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Treating a bacterial infection with bacteria lowers chances of recurrence

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KANSAS CITY, Kan. -- Many of us have never heard of a bad bacterial infection called C. diff. It strikes a half million Americans a year, killing close to 30,000. New research finds treating patients with a different strain of the same bacteria can lower the chances of recurrence.

C. diff is short for Clostridium difficile. It often attacks people in hospitals and nursing homes, but you can get C. diff anywhere. Think of it as the worst kind of guest -- one that won't leave. C. diff spores can sit on a faucet, a phone or remote control for months. The bacteria which come from feces are passed to the hands and then into our bodies, usually at mealtime. C. diff causes diarrhea, severe abdominal pain, loss of appetite and fever.

"I felt like the lining of my colon was being ripped out. I needed to be near a washroom at all times," a patient, Cheryl O'Riordan told the Journal of the American Medical Association.

A gastrointestinal specialist at the University of Kansas Hospital says even with medicine, the infection frequently comes back.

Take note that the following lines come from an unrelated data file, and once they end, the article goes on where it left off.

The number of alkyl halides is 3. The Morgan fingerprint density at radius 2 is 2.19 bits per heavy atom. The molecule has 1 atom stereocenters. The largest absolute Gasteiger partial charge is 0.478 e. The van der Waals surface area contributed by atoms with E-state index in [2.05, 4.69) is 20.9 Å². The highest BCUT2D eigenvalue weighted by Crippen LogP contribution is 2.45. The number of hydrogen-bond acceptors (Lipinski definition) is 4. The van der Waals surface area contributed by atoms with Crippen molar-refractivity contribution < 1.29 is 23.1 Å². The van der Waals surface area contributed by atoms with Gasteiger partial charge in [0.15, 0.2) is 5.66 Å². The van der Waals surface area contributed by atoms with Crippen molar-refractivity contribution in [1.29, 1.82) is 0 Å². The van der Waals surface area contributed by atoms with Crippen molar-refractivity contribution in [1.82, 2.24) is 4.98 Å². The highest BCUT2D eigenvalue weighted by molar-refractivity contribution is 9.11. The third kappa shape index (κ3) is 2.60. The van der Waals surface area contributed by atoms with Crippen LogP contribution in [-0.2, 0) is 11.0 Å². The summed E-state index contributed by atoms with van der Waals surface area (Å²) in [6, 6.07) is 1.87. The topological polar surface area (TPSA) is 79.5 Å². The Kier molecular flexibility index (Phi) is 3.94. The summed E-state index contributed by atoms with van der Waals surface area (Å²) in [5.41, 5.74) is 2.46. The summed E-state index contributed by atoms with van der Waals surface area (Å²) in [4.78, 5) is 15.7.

"About a third -- 30 to 35 percent -- can have recurrence or failure of those antibiotics, requiring either a second and sometimes third course of therapy, and then still get it," said Dr. Mollie Jackson.

A study in JAMA finds a promising way to fight C. diff. It's with C. diff. Patients swallowed a liquid containing a non-toxic strain of the bacteria.

"If that strain can be established in your gut, it will keep out the toxigenic strains. In fact, it may force out some of these toxigenic strains," said Dr. Dale Gerding, a researcher with Loyola University.

In the study, only 11 percent of patients who got the non-toxic strain had a repeat infection compared to 30 percent who didn't get it.

Right now, fecal transplants are used to treat repeat infections. Feces are transplanted from another person. The new treatment would have a much lower "ick" factor.

"This definitely is less invasive and it has less side effects and risks," said Dr. Jackson.

She says to lower your chances of getting C. diff, wash your hands with soap and water and avoid unnecessary use of antibiotics.

Infection control experts say if you have a loved one in the hospital or nursing home, make sure the staff is doing regular, thorough cleaning of surfaces with bleach, and that your loved one's hands are washed frequently, especially at mealtime.